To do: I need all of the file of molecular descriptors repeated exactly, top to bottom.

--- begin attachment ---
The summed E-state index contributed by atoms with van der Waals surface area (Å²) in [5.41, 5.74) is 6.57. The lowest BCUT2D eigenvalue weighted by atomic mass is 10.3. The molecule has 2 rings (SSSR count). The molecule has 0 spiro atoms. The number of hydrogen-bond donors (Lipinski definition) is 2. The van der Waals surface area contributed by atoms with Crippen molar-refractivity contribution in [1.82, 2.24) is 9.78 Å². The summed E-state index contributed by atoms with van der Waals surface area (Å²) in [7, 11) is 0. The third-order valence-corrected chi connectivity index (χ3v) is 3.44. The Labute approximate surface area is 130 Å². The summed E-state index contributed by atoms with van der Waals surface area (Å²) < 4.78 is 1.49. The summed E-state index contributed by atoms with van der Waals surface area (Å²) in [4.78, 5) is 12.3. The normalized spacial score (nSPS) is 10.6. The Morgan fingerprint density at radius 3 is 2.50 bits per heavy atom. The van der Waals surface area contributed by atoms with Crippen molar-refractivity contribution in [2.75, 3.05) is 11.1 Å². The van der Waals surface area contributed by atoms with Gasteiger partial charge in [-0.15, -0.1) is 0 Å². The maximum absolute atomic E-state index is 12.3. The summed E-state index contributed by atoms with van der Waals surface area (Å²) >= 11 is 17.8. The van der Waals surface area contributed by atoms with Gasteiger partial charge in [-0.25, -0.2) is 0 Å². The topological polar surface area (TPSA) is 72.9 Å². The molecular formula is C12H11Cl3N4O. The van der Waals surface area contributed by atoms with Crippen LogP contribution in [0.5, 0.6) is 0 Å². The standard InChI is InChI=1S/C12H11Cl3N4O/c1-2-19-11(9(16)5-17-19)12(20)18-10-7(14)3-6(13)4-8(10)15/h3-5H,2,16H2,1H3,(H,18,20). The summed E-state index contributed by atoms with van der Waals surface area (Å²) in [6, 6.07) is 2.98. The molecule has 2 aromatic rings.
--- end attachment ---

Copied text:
The summed E-state index contributed by atoms with van der Waals surface area (Å²) in [5.41, 5.74) is 6.57. The lowest BCUT2D eigenvalue weighted by atomic mass is 10.3. The molecule has 2 rings (SSSR count). The molecule has 0 spiro atoms. The number of hydrogen-bond donors (Lipinski definition) is 2. The van der Waals surface area contributed by atoms with Crippen molar-refractivity contribution in [1.82, 2.24) is 9.78 Å². The summed E-state index contributed by atoms with van der Waals surface area (Å²) in [7, 11) is 0. The third-order valence-corrected chi connectivity index (χ3v) is 3.44. The Labute approximate surface area is 130 Å². The summed E-state index contributed by atoms with van der Waals surface area (Å²) < 4.78 is 1.49. The summed E-state index contributed by atoms with van der Waals surface area (Å²) in [4.78, 5) is 12.3. The normalized spacial score (nSPS) is 10.6. The Morgan fingerprint density at radius 3 is 2.50 bits per heavy atom. The van der Waals surface area contributed by atoms with Crippen molar-refractivity contribution in [2.75, 3.05) is 11.1 Å². The van der Waals surface area contributed by atoms with Gasteiger partial charge in [-0.15, -0.1) is 0 Å². The maximum absolute atomic E-state index is 12.3. The summed E-state index contributed by atoms with van der Waals surface area (Å²) >= 11 is 17.8. The van der Waals surface area contributed by atoms with Gasteiger partial charge in [-0.25, -0.2) is 0 Å². The topological polar surface area (TPSA) is 72.9 Å². The molecular formula is C12H11Cl3N4O. The van der Waals surface area contributed by atoms with Crippen LogP contribution in [0.5, 0.6) is 0 Å². The standard InChI is InChI=1S/C12H11Cl3N4O/c1-2-19-11(9(16)5-17-19)12(20)18-10-7(14)3-6(13)4-8(10)15/h3-5H,2,16H2,1H3,(H,18,20). The summed E-state index contributed by atoms with van der Waals surface area (Å²) in [6, 6.07) is 2.98. The molecule has 2 aromatic rings.